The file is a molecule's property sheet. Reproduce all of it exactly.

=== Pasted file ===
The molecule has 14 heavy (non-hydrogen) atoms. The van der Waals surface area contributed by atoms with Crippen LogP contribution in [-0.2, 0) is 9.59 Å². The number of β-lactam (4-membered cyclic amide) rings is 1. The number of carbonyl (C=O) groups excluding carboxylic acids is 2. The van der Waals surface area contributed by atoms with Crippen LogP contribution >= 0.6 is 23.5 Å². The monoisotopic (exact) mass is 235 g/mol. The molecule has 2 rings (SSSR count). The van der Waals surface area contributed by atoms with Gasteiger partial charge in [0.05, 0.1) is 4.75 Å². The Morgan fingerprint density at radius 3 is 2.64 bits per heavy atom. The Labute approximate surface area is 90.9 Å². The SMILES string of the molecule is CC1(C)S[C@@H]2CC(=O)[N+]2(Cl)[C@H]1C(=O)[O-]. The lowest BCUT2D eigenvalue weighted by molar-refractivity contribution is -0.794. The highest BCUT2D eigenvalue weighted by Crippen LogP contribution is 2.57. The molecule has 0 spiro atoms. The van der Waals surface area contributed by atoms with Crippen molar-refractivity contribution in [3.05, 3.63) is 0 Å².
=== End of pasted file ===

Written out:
The molecule has 14 heavy (non-hydrogen) atoms. The van der Waals surface area contributed by atoms with Crippen LogP contribution in [-0.2, 0) is 9.59 Å². The number of β-lactam (4-membered cyclic amide) rings is 1. The number of carbonyl (C=O) groups excluding carboxylic acids is 2. The van der Waals surface area contributed by atoms with Crippen LogP contribution >= 0.6 is 23.5 Å². The monoisotopic (exact) mass is 235 g/mol. The molecule has 2 rings (SSSR count). The van der Waals surface area contributed by atoms with Gasteiger partial charge in [0.05, 0.1) is 4.75 Å². The Morgan fingerprint density at radius 3 is 2.64 bits per heavy atom. The Labute approximate surface area is 90.9 Å². The SMILES string of the molecule is CC1(C)S[C@@H]2CC(=O)[N+]2(Cl)[C@H]1C(=O)[O-]. The lowest BCUT2D eigenvalue weighted by molar-refractivity contribution is -0.794. The highest BCUT2D eigenvalue weighted by Crippen LogP contribution is 2.57. The molecule has 0 spiro atoms. The van der Waals surface area contributed by atoms with Crippen molar-refractivity contribution in [3.05, 3.63) is 0 Å².